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How would I go about creating a command that is like cd, but you do not need to escape spaces? (Assume there are never more than one space in a row.)

Example usage:

cds some directory

vs.

cd some\ directory

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You can enclose the path in quotes to avoid per-character escapes, but I don't think you can alter such a fundamental behavior as space-character-interpretation without extraordinary effort. –  Amazed Mar 14 '12 at 17:52
    
You could also rely on tab completion completely for this. Add the following to your .bashrc or .bash_profile to make tab cycle through options instead of listing them: bind '"\t":menu-complete' –  Daniel Beck Mar 14 '12 at 18:13
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2 Answers

up vote 7 down vote accepted

If you're using bash, put this in your ~/.bashrc:

cds() { cd "$*"; }

Another solution would be to type the first letters of the directory name, then hit the Tab key and let the shell complete the name for you.

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This is the best answer to the question as asked, but it won't help with directory names that contain any funny characters besides single spaces (e.g. ampersands, semicolons, ...). Really, the OP would be better off learning to quote/escape/etc properly; kluges like this will just enable him to keep bad habits. (+1 for the answer anyway.) –  Gordon Davisson Mar 14 '12 at 19:06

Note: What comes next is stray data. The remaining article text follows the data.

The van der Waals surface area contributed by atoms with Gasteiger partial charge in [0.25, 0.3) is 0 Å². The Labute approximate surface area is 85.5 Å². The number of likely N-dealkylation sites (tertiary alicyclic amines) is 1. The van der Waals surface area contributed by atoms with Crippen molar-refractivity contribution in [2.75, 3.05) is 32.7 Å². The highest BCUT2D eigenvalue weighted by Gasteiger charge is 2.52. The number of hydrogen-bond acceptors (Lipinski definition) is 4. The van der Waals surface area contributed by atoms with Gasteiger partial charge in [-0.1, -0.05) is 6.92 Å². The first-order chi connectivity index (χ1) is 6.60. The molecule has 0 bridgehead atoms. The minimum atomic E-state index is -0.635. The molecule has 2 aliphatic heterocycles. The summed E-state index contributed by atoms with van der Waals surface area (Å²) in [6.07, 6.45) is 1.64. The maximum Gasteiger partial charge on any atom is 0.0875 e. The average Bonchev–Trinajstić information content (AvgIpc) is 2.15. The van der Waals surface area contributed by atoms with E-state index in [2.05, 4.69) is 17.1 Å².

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This is just the way the shell works. It separates arguments by spaces. If you created such a command, you'd be teaching yourself not to escape spaces properly, which might result in problems sooner or later.


If you just want to cd to a directory without ever needing to escape, start the command with a quote:

$ cd 's … now press Tab ome directory'/

As you can see, no escaping used, and your quote will be auto-closed too.

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If you autocomplete, it'll escape the space if necessary anyway. –  Daniel Beck Mar 14 '12 at 18:04
    
Yeah, sure. It depends though on what the OP really wants to achieve (and I personally think quoting is more beautiful) –  slhck Mar 14 '12 at 18:09
    
Generally I agree, but I have a directory in an environment variable that I cd often into. But it has spaces in its path, so I have to double quote it. –  Thomas Eding Mar 14 '12 at 18:30
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